Reflection on 538, Trump, and Bayes

Was the run-up to the recent election an example of failed statistics? Pundits have been saying how bad the polling was. Sure, there might have been some things pollsters could have done better, but consider: FiveThirtyEight, on the morning of the election, gave Trump a 28.6% chance of winning.

And things with a probability of 1 in 4 (or, in this case, 2 in 7:) happen all the time.

Prediction by FiveThirtyEight on the morning of election day.

This post is not about what the pollsters could have done better, but rather, how should we communicate uncertainty to the public? We humans seem to want certainty that isn’t there, so stats gives us ways of telling the consumer how much certainty there is.

In a traditional stats class, we learn about confidence intervals: a poll does not tell us the true population proportion, but we can calculate a range of plausible values for that unknown parameter.  We attach that range to poll results as a margin of error: Hillary is leading 51–49, but there’s a 4% margin of error.

(Pundits say it’s a “statistical dead heat,” but that is somehow unsatisfying. As a member of the public, I still think, “but she is still ahead, right?”)

Bayesians might say that the 28.6% figure (a posterior probability, based on the evidence in the polls) represents what people really want to know, closer to human understanding than a confidence interval or P-value.

My “d’oh!” epiphany of a couple days ago was that the Bayesian percentage and the idea of a margin of error are both ways of expressing uncertainty in the prediction. They mean somewhat different things, but they serve that same purpose.

Yet which is better? Which way of expressing uncertainty is more likely to give a member of the public (or me) the wrong idea, and lead me to be more surprised than I should be? My gut feeling is that the probability formulation is less misleading, but that it is not enough: we still need to learn to interpret results of uncertain events and get a better intuition for what that probability means.

Okay, Ph.D. students. That’s a good nugget for a dissertation.

Meanwhile, consider: we read predictions for rain, which always come in the form of probabilities. Suppose they say there’s a 50% (or whatever) chance of rain this afternoon. Two questions:

  • Do you take an umbrella?
  • If it doesn’t rain, do you think, “the prediction was wrong?”

Starting the Second Semester: Liar’s Logic

Day one of semester two. In this “regular” stats class, we’ve basically spent the first semester on issues in descriptive statistics; it’s time to turn towards inferential stats. Not that we will leave all things descriptive behind. I can’t separate them. And neither will we arm ourselves with traditional, frequentist, Normal-based tests and interval estimates.

I prepared a bunch of slides as an easy intro to the semester; my idea was to give them an overview of the big issues. One thing I did right: the first draft of these slides began with presentation of the issues and ended with some short activities to illustrate them. When I realized how wrong that was, I moved the activities and interaction into the midst of the presentation so that you never went more than about two slides without breaking to do something else.

What I would do better: some ending wrap-up that did something to cement things, such as having them write about the big ideas or at least call out a few new concepts or vocabulary words. Instead, we started the homework—not as a pad, but to make sure they knew how to use Fathom Surveys (it’s been a couple of months). We could have done both, but it was OK.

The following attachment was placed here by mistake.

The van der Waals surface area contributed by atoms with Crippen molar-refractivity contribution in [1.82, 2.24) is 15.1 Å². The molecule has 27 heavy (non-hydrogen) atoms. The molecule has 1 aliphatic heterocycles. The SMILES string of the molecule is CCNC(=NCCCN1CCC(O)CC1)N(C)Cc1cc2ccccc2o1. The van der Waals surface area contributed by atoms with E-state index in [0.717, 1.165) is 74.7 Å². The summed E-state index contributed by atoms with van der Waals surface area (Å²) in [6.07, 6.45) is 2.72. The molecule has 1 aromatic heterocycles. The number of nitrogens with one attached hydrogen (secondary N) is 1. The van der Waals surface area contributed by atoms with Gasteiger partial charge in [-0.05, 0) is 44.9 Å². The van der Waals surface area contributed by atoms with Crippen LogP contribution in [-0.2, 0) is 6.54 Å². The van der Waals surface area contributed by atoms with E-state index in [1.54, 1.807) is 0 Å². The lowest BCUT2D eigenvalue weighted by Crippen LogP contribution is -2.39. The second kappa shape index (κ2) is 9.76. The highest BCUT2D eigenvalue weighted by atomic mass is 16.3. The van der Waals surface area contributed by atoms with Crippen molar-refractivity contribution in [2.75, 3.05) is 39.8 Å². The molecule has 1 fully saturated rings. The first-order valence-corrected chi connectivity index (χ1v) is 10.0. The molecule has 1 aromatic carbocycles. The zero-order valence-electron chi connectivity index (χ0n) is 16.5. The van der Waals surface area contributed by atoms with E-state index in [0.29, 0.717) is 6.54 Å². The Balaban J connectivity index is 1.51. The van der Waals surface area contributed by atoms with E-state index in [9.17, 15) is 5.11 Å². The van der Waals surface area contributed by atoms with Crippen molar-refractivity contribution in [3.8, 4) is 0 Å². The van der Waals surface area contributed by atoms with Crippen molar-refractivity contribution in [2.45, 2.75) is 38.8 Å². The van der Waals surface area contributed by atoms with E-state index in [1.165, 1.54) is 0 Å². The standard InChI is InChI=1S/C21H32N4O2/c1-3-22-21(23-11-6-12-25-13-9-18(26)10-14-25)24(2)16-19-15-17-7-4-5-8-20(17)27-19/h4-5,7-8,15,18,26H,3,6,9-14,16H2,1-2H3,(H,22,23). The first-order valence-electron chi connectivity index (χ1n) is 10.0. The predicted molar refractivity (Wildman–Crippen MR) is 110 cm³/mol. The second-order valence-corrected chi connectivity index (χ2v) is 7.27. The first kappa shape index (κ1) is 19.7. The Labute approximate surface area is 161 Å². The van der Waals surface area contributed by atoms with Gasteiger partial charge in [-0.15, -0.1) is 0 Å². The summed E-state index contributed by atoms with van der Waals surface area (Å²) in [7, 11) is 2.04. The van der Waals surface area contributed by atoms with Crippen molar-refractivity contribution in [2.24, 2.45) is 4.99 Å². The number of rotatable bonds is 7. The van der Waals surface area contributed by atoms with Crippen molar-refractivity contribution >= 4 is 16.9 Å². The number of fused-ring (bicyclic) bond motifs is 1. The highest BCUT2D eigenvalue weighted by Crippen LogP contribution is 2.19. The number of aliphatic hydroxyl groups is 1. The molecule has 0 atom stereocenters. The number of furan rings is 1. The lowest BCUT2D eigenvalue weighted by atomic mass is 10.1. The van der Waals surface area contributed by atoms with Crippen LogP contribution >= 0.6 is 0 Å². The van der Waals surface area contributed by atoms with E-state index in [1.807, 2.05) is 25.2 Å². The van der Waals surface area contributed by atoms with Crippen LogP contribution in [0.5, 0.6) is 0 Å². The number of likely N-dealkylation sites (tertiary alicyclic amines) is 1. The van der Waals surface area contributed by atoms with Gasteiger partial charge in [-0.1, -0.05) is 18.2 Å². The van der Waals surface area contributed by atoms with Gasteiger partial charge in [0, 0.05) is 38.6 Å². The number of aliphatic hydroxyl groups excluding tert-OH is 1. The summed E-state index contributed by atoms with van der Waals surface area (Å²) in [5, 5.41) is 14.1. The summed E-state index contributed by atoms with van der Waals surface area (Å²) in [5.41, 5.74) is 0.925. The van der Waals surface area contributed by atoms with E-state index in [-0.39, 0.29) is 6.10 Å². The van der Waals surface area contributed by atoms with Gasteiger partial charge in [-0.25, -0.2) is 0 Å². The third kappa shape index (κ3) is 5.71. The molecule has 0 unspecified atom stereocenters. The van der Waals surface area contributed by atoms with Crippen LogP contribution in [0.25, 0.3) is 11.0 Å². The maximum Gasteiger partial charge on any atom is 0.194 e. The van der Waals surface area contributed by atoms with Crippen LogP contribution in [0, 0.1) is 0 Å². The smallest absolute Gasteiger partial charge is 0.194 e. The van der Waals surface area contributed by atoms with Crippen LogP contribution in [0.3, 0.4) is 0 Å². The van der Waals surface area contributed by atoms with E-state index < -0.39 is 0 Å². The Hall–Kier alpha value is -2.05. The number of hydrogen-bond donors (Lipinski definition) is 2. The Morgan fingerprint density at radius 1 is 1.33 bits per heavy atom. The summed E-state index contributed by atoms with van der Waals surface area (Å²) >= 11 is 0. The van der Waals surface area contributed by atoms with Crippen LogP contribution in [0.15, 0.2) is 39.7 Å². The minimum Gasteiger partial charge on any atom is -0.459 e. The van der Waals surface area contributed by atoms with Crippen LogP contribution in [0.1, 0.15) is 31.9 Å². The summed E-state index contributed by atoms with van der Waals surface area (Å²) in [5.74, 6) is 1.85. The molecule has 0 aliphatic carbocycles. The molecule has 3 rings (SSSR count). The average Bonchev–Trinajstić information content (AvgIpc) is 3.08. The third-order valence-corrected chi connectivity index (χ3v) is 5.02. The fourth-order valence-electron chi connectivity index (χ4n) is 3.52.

The main thing I wanted to accomplish was to give some basis for the principles of inference. A plan in an AP class—on the first day of the year—might be to do a full-fledged inference activity such as Martin v Westvaco from Statistics in Action. You’d do that using randomization (cards or chips). But here that would be too much too soon. So I did Liar’s Logic, which you might want to know about.

Liar’s Logic

This is a whole-class game in three phases. First, I don’t call it “Liar’s Logic” in front of the class. It’s Guess My Number.

Phase 1: This is the guess-my-number game you have played ever since elementary school. I choose a whole number between 1 and 100 inclusive, and you have to find it using only yes-or-no questions.

This doesn’t take too long, and we can then ask how they did it. Today, they claimed they used the process of elimination, which fits just fine.

Phase 2: We‘ll play the same game except (I explain) there is a small change; see if you can figure out what it is.

Play begins, except this time, I occasionally lie. I mostly tell the truth, but make sure that after a few turns, they are faced with contradictory information. The game would never end, so if they don’t ask if I’m lying, I stop the game and tell them. Today, they actually asked if I was lying, and I said “yes.”

Wonderful disequilibrium ensued. We made the point that this was a stupid game, because I could make it so that you would never finish.

Phase 3: Same game, but with a different change. After every question, I will secretly roll a die. If I get a six, I’ll lie. Otherwise, I’ll tell the truth.

Students rapidly developed the strategy of asking the same question multiple times. The point being that although there is still lying involved, you can finish the game. At the end, they asked “is it 45?” five times and got four yesses and one no.

Yet, no matter how confident you are, you can never be completely sure. I said that one of our tasks this semester is to put numbers on that confidence.

I’m hoping that this will become one of those “touchstone” moments I can refer back to; you know, where I can just say, “remember 45?” and use that situation to talk about probability or confidence levels.

Other topics included: